“This Crisis Has Ensured That Two Years of Tech Adoption Got Compressed into Two Weeks”

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Wunderman Thompson South Asia’s chairman and group CEO speaks to LBB’s Natasha Patel about new ways of working under lockdown, why brands need to remain relevant and a very catchy company song
“This Crisis Has Ensured That Two Years of Tech Adoption Got Compressed into Two Weeks”

Living through lockdown and advising brands on what they can do to stay on top during this time is no mean feat for Tarun Rai, chairman and group CEO at Wunderman Thompson South Asia.


When India first locked down there was a lot of uncertainty about how the lives of over a billion people would fare during the pandemic, but at Wunderman Thompson employee welfare was at the forefront of everyone’s minds. The company has since adapted its technology and ensured that motivating staff with online training programmes is a regular occurrence.

 

With staff happily adapting to the ‘new normal’, the team have been working hard to ensure that their clients are as relevant as ever. Here, Tarun shares his advice for brands and why accelerations in technology have put Wunderman Thompson in a good place to achieve their long-term goals.

 

 

 

LBB> What is the mood in India at the moment?

 

Tarun> The current mood is of cautious optimism. Two months ago, at the beginning of the pandemic, the fear was that the Covid cases in India would spiral out of control - and also the mortality rate.

 

After all, we are a country of 1.3 billion people. Our big cities, particularly, have a very high density of people and the infection transmission risk is extremely high. Coupled with that, our health infrastructure is not the best in the world. Despite the fears, the last two months have been better than expected. There are many theories going around on the reasons but, somehow, we have managed to control both the infection rate as well as the mortality rate.

 

The other interesting thing about the Covid crisis in India is the lopsided impact on various regions and cities of India. For example, Mumbai, our financial capital, with a population of 20 million has 42,000 cases at the start of June. Bangalore, our IT capital, with a population of 12 million has only 326 cases! Also, almost 50% of all cases are from just a handful of cities. As a result of all the above the government has decided to start opening up the economy in most parts of the country. In fact, we are planning to return to our office in Bangalore by mid-June. While the two-month lockdown has impacted our economy there is hope that the recovery will be swift.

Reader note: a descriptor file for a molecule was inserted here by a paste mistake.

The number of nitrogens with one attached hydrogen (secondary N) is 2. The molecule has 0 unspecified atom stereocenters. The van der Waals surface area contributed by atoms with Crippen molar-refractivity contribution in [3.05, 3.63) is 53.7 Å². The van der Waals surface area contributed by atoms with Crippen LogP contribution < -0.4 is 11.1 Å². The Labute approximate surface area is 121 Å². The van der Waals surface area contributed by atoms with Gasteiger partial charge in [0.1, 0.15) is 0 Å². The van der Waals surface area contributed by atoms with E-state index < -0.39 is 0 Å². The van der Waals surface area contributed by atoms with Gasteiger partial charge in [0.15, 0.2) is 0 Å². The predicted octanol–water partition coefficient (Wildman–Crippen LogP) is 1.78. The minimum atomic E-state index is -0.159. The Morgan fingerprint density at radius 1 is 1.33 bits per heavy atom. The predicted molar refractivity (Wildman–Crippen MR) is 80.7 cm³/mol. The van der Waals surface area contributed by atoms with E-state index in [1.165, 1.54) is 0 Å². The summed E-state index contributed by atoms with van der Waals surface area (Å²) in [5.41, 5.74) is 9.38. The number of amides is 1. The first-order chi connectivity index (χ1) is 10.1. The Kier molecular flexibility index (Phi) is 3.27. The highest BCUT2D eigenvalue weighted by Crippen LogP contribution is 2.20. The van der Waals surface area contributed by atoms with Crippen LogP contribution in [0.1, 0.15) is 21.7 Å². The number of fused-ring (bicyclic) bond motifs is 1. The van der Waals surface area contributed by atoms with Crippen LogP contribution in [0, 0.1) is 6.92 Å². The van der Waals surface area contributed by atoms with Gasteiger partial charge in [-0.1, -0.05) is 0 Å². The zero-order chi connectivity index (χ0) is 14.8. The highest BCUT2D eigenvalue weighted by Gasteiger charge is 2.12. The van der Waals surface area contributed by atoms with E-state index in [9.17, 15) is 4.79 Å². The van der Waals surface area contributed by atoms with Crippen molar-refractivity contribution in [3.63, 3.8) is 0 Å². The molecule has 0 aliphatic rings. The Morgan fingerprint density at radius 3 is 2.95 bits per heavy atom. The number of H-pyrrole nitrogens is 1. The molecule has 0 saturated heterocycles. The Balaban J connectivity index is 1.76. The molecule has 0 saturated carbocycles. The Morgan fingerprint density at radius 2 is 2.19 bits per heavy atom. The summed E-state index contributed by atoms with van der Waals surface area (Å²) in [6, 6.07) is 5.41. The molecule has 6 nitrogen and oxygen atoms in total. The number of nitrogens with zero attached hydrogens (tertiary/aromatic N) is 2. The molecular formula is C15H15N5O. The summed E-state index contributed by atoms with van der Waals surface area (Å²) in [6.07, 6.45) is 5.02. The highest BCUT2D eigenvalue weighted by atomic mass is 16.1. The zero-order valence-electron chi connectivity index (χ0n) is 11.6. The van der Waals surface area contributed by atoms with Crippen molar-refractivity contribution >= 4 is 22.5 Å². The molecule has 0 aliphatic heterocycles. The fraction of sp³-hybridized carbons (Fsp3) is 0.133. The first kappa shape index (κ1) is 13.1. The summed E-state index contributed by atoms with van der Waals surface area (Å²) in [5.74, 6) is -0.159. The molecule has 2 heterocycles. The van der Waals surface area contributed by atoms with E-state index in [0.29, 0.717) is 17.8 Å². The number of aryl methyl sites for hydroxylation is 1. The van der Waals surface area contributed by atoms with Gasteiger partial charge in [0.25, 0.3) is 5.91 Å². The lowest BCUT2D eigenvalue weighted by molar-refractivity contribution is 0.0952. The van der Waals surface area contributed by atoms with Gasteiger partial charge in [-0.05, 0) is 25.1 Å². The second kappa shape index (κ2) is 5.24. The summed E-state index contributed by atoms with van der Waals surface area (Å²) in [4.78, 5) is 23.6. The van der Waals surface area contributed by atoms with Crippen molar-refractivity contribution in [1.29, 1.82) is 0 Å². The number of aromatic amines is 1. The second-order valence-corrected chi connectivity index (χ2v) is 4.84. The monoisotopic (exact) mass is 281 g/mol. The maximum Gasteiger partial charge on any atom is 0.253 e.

LBB> How did you and the team react to the new ways of working?

 

Tarun> It has been a revelation. While we already had a flexible approach to people wanting to work remotely, to have the entire organisation of over a thousand people working from home with just a couple of days of notice was going to be a challenge. Or so I thought.

 

I was amazed at how our people responded. Our HR and IT teams did a stellar job. And the WFH model was up and running smoothly from day one. The tech was already available, we were just not using it enough. I do believe that this crisis has ensured that two years of tech adoption got compressed into two weeks. Like in many other instances, I find the crisis to be more of an accelerant than a change agent. A lot of trends that were already visible just got accelerated. I have always been focussed on our people’s output than how many hours they spend in office. So, for me, it came as no surprise to find that our people worked efficiently and responsibly from home. They have been as productive, if not more, than before. I am conscious, however, that while working from home has its obvious advantages in terms of travel time etc., it also comes with its challenges.

 

The biggest one is separating the boundaries of work and family. This is exacerbated by the fact that there is also a lockdown which means, for a lot of our staff, managing children at home. And an extended lockdown, as has happened in India so fatigue will set in.